Day 95 of 180

Why is it that some classes are so much more challenging than others, especially when doing the same work and when the classes should be approximately the same student make-up?  I had one of those poor timing moments when one lesson lasted the whole class period, and then I did it the next period and they were done about ten minutes earlier.  I didn’t review their work at the end of class, but I suspect (as the second class is directly before lunch) that the students didn’t do as much work.  I could be wrong, but I’m going to put my money on it.

In other news I ran into a co-worker in the hall today, and it’s one of the first times that we’ve actually been able to talk.  It’s such a shame that we don’t get time to collaborate.  I hope we get some soon!  We have a Professional Day (PD day? Professional day day? Anyway, I digress.) and I’m hoping that will give departments time to co-plan or even just discuss how our year is going.  It’s critical to our students and to us for us to have this time.  I can’t express that enough.

At our school, the first Tuesday of each month is supposed to be a faculty meeting.  The third Tuesday is supposed to be a department meeting.  We keep having our department meetings usurped for “brief” faculty meetings that go on for far too long, and, in the way of so many meetings, could have been an email.  While I can appreciate the point of faculty meetings in that they keep us all informed at the same time, department meetings mean so much more.  Bonding, growing, stretching and teaming are critical.  I wish we had more time.


Day 53 of 180

I’m mentally preparing myself to go meet with my supervisor so he can tell me that my latest observation was terrible.  He’s going to have another assistant principal (AP) with him.  He’s going to lecture me about what I should have been doing, what I didn’t have on my boards, and where it should be.  I don’t expect him to ask me what was going on and why my class was the way it was.  I don’t expect him to acknowledge that when he stopped by with the district head of English that I said that not much was going on in the class, and that perhaps there was a reason I was saying that. What he will tell me is that I was teaching tools in a vacuum and not explaining what the purpose was.

The truth is that 6 out of 12 students were missing.  Of the 6 that were there, a full 100% had not done their homework.

The truth is that the reason they were filling out the TPCASTT sheets was so they could write essays on themes in poems.

The truth is that when introducing new concepts, it seems really crappy to do that when over half the class is being required to retake a state mandated test, and the other half is not prepared.

However, I will agree with some of it.

The truth is that I did not have my agenda posted.

The truth is that I did not have my objective posted.

And here’s why.

The truth is that I was so frustrated with my students that I wanted to cry.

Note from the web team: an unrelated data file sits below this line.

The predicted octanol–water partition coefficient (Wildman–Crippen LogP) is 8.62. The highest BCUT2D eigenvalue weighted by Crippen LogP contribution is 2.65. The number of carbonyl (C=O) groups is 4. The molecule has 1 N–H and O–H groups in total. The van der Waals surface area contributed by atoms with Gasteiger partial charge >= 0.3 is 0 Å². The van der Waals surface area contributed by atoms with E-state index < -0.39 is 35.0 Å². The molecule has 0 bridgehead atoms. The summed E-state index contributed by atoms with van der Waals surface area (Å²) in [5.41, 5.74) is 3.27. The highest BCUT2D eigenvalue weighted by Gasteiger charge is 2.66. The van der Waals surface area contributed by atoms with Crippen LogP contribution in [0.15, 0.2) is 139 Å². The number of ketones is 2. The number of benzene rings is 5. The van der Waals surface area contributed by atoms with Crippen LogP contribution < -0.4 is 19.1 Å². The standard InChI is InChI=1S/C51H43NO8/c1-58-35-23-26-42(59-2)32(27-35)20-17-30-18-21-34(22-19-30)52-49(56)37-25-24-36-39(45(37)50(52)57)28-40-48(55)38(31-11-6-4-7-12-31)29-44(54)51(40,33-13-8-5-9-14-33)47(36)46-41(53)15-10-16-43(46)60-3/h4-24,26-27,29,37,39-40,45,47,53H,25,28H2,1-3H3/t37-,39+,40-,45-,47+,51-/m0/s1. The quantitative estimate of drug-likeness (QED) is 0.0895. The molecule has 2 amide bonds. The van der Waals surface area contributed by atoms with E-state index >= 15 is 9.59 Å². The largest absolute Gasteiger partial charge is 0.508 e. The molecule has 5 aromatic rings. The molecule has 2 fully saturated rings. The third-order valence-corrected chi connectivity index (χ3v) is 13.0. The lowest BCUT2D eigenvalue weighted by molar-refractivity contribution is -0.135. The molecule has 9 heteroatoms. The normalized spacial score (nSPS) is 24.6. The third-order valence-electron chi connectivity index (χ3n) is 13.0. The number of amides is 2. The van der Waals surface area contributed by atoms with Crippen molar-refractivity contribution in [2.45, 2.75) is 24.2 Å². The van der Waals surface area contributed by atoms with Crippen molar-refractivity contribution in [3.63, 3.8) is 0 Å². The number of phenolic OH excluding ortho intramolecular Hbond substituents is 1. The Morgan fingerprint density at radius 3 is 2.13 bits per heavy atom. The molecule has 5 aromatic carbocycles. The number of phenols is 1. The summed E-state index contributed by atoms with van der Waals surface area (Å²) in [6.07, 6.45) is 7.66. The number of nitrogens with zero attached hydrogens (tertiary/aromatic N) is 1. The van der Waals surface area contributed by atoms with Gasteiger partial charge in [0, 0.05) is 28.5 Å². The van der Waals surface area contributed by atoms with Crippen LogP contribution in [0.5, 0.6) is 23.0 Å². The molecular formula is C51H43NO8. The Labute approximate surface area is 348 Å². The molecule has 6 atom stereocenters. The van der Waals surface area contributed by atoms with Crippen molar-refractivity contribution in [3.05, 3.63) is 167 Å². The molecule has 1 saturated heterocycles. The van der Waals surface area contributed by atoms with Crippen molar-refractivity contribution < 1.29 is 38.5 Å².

The truth is that my students had thought, “Oops, I forgot it” was an acceptable excuse.

The truth is that when a teacher says “we aren’t really doing much”, she might be trying not to shame her students by saying that they colossally effed up her carefully constructed plans.

The truth has many sides.  I don’t want to go and hear any of this, even though I can own my part of it.

The truth is that my AP did this and so much more, to the point where we use the APs last name as verb to describe when a teacher is barely phoning it in.

The truth is that I am embarrassed to be caught in being lame, but I’m equally frustrated that I acknowledged as much, and my AP and the district head went on with their observation.  At that point it stops feeling like an observation and starts feeling like they were out to get me and prove how I was failing.

The truth is that I wish I didn’t have to go upstairs and be told that I suck.

Day 39 of 180

Obama’s education administration acknowledged their part in making our public schools testing factories.  Only 2% of a year should be high stakes testing, apparently.  Okay, so in my state our students take the MCAS or the PARCC.  My students still take the MCAS.  Right now, in tenth grade it takes up five days between English and Math.  Seven days if you include the two days of Science the year previous.  Five days is one week, or approximate 2.78% of an 180 day school year.  However, I only see my students half the year.  So really, it’s 5.56% of my academic time.

That doesn’t include two district determined measures – that the state insists on currently. (2 days)

The six unit exams that I’m supposed to give – that the district insists on currently (6 days)

So in total, for my tenth graders, that’s 5 + 8 = 13 days of testing that I didn’t create to show mastery of the materials.

Today, some of my students began a 5 day (45 minutes/day) abridged mock-MCAS.  That’s another 5 days of educational time that I’ve lost.

Remind me again what the point of teaching is?

Day 37 of 180

I made a decision earlier this year, that I wouldn’t be returning to this school in the Fall.  I’m scared, and I’m sad, and I’m so very angry.  Is it me? My innocent naiveté that “that’s the way it is here” isn’t a good answer seems to back me into corners where I can’t stay.   I love teaching.  I love watching students’ brains at work.  I’m not good with the educational politics of quantity over quality that are dominating the schools.

For P-Diddy it was all about the Benjamins.  For Weird Al it was all about the Pentiums.  For schools it’s all about the numbers: numbers enrolled, numbers graduating, SPED numbers, SEI numbers, MCAS numbers, school level numbers, this test numbers, that test numbers, numbers numbers numbers.

And so I find myself counting.  Day 37 of 180 with the kids, and 183 for me with built in PD days.